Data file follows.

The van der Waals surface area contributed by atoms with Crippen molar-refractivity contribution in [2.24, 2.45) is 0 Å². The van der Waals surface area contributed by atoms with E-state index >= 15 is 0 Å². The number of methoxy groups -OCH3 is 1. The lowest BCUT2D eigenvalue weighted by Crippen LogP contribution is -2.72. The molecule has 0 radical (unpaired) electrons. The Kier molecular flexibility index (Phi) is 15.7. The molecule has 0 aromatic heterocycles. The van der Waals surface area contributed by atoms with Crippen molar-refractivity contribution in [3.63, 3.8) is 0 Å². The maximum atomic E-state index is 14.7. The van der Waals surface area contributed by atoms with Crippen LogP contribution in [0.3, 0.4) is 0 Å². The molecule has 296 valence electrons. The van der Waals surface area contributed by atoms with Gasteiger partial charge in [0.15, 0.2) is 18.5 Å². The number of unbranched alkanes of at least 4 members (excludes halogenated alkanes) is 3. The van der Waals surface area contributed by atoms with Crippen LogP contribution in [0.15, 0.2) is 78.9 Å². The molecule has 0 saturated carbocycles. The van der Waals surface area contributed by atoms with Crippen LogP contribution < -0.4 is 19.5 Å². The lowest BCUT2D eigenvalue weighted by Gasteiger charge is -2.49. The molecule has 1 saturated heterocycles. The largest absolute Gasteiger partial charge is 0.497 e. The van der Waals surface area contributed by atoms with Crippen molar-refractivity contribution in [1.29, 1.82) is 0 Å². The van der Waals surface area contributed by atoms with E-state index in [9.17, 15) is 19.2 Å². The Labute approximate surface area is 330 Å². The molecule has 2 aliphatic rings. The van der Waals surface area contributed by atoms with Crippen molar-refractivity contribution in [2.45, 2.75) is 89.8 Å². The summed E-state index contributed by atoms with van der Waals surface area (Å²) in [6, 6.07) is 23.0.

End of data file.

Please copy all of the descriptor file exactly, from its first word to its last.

The van der Waals surface area contributed by atoms with Crippen molar-refractivity contribution in [2.24, 2.45) is 0 Å². The van der Waals surface area contributed by atoms with E-state index >= 15 is 0 Å². The number of methoxy groups -OCH3 is 1. The lowest BCUT2D eigenvalue weighted by Crippen LogP contribution is -2.72. The molecule has 0 radical (unpaired) electrons. The Kier molecular flexibility index (Phi) is 15.7. The molecule has 0 aromatic heterocycles. The van der Waals surface area contributed by atoms with Crippen molar-refractivity contribution in [3.63, 3.8) is 0 Å². The maximum atomic E-state index is 14.7. The van der Waals surface area contributed by atoms with Crippen LogP contribution in [0.3, 0.4) is 0 Å². The molecule has 296 valence electrons. The van der Waals surface area contributed by atoms with Gasteiger partial charge in [0.15, 0.2) is 18.5 Å². The number of unbranched alkanes of at least 4 members (excludes halogenated alkanes) is 3. The van der Waals surface area contributed by atoms with Crippen LogP contribution in [0.15, 0.2) is 78.9 Å². The molecule has 0 saturated carbocycles. The van der Waals surface area contributed by atoms with Crippen LogP contribution < -0.4 is 19.5 Å². The lowest BCUT2D eigenvalue weighted by Gasteiger charge is -2.49. The molecule has 1 saturated heterocycles. The largest absolute Gasteiger partial charge is 0.497 e. The van der Waals surface area contributed by atoms with Crippen molar-refractivity contribution in [1.29, 1.82) is 0 Å². The van der Waals surface area contributed by atoms with E-state index in [9.17, 15) is 19.2 Å². The Labute approximate surface area is 330 Å². The molecule has 2 aliphatic rings. The van der Waals surface area contributed by atoms with Crippen molar-refractivity contribution in [2.45, 2.75) is 89.8 Å². The summed E-state index contributed by atoms with van der Waals surface area (Å²) in [6, 6.07) is 23.0.